What’s Ahead for Libraries in 2024: Thoughts from Our Consultants

Library Strategies consultants and staff  gathered virtually to discuss what they are expecting of the library landscape in 2024 and forward. Topics of interest were funding streams, staff stress, “culture war” fallout, and automated/afterhours library services.

Staff Uncertainty
Consultants were honest that they are seeing a lot of burnout and uncertainty from library staff. They are observing the results of years of concerted push from those with agendas opposing intellectual freedom. This has a negative impact on staff morale, funding, and sense of physical safety. However, there has also been an increase in community efforts to stand strong for the resource of a public library, as well as push back against efforts to curtail the freedom to read. Sharon Griggins spoke of two small communities whose libraries lost funding, only to have the citizens rally around, many reporting they had never been involved in organizing before.

More Services, Less Funding?
In addition to what Cathi Alloway called “drama-driven cuts made by elected officials waging obvious or subtle culture wars,” Saengmany Ratsabout drew attention to budgetary and staff squeeze in another way. The pressure on libraries to provide social services means library staff are increasingly asking “How do we support access to social services without being the ones responsible for providing the services ourselves?” There is also discussion around the lack of funding that sufficiently recognizes the expectations cities have for libraries to offer services traditionally provided by other underfunded departments. Given various difficulties driving library funding, libraries are searching for fundraising help, and considering organizing into consortia.

Technology and Automation
Our consultants are also curious to see how increases in library automation will alter staffing models. For example, several consultants observed more kiosks dedicated to all the financial transactions that could take place in a library – book sales, donations, and fees. This means that libraries can go entirely cash-free, but what does it mean for the practicalities of staff placement on the floor or a library? How will the ways in which staff casually interact with patrons change as more libraries institute these automated services? As budgets grow tight, will staff positions simply be cut? In a landscape where  many small libraries are struggling with smaller and smaller operating budgets and an inability to give staff pay raises, this is a real concern.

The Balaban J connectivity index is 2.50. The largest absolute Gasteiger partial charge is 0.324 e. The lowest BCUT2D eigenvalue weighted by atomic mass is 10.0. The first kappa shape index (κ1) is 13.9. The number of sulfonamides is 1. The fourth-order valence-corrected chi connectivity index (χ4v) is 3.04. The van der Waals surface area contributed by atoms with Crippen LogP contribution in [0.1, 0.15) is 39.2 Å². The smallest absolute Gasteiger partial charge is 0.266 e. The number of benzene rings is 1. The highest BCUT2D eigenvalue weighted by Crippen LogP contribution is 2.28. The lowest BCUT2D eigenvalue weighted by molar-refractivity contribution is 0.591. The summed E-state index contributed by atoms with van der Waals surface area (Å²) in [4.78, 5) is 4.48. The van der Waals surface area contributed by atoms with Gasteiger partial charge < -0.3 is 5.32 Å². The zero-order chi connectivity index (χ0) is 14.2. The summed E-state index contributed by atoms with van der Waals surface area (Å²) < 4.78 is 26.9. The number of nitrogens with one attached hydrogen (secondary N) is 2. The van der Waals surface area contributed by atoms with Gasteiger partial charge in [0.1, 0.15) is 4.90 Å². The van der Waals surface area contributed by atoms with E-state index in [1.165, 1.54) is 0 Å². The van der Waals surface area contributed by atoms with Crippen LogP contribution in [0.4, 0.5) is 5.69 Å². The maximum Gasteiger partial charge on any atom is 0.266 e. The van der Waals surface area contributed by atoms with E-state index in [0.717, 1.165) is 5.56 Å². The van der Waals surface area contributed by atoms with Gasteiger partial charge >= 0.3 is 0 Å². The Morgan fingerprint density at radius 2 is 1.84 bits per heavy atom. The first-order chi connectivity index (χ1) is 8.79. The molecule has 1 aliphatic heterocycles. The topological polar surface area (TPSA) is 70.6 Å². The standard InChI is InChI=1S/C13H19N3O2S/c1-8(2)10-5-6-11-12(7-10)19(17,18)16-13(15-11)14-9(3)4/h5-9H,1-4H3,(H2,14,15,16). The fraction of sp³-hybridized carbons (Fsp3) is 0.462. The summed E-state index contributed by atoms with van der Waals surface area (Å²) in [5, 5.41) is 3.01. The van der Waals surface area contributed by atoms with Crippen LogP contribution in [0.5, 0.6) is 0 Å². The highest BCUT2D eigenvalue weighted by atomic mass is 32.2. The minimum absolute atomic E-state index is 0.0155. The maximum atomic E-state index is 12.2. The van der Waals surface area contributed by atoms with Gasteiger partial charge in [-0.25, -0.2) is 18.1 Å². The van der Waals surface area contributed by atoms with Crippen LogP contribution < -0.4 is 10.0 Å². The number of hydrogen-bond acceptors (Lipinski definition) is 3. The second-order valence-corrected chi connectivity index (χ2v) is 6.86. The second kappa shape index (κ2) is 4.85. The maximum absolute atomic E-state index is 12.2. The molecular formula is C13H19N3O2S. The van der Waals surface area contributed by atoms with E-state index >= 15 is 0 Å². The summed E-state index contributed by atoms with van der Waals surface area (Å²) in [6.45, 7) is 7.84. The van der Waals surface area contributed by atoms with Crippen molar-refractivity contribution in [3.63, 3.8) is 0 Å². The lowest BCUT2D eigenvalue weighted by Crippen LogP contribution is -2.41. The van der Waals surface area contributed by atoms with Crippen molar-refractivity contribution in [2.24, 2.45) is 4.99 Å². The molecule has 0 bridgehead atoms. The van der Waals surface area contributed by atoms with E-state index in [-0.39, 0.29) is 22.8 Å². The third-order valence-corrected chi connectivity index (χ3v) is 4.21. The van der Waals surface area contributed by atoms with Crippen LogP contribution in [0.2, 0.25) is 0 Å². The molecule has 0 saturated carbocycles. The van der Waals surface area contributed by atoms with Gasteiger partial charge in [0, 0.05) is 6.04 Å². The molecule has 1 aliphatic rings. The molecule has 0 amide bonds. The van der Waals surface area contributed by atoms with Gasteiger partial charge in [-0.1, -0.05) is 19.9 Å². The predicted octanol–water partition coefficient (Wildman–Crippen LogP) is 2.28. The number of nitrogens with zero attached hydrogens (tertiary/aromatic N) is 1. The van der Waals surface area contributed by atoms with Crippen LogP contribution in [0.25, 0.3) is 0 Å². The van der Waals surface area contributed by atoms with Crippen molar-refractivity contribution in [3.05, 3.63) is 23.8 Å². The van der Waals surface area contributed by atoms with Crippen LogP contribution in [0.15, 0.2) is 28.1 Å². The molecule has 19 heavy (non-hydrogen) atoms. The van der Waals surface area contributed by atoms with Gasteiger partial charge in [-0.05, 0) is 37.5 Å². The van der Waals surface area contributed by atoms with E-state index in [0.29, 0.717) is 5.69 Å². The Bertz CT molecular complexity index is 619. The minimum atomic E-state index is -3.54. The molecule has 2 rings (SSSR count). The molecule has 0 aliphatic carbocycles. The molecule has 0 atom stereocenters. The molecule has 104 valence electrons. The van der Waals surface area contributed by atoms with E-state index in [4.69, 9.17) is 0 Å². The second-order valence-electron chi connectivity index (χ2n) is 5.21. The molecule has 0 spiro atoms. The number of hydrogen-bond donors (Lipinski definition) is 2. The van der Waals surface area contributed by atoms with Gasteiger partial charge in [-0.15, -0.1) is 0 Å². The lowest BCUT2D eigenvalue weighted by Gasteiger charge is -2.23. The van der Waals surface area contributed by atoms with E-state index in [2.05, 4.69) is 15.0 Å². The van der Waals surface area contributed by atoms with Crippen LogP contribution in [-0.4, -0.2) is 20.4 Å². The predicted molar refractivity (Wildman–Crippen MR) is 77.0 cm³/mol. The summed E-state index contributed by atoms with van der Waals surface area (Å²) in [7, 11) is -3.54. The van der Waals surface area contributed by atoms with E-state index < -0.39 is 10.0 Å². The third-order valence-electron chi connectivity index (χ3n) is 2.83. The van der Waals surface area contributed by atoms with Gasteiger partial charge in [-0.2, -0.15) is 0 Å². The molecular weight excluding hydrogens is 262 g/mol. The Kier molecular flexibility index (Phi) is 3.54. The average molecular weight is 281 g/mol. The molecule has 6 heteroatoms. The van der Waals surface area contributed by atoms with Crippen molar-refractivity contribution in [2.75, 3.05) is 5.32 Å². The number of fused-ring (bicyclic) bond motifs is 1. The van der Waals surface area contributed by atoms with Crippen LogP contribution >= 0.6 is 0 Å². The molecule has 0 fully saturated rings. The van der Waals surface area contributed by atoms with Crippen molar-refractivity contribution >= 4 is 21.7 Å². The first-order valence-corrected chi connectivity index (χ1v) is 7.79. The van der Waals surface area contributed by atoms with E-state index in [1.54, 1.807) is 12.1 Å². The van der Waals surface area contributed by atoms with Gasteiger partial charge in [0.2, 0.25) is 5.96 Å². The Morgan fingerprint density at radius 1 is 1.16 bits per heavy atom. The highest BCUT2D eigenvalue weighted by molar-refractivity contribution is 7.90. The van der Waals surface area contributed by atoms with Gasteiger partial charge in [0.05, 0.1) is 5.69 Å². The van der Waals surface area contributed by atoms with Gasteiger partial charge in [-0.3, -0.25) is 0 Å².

Disaster Preparedness
Consultant Kathy Dempsey is particularly interested in the various ways in which libraries can plan for disasters. She has been on the ground in New Jersey in the wake of hurricane clean-up, and sees that libraries are places folks turn to a disaster. However, libraries themselves should have written policies and procedures in place to guide their internal operations in the event of extreme weather or a safety concern. These plans should be specific, helping libraries know where to turn if they need to inform staff and patrons of closure or altered service.

This gathering was a great reminder that Library Strategies’ consultants understand the many difficult and intersecting questions raised in planning processes and beyond. We believe in the importance of connecting library professionals with libraries  to address specialty needs such as security and staffing structures. There are challenges, but with a culture of curiosity, we can plan to meet new concerns as they become visible. We value the act of learning from one another in this field, and we bring that with us when we come to you.

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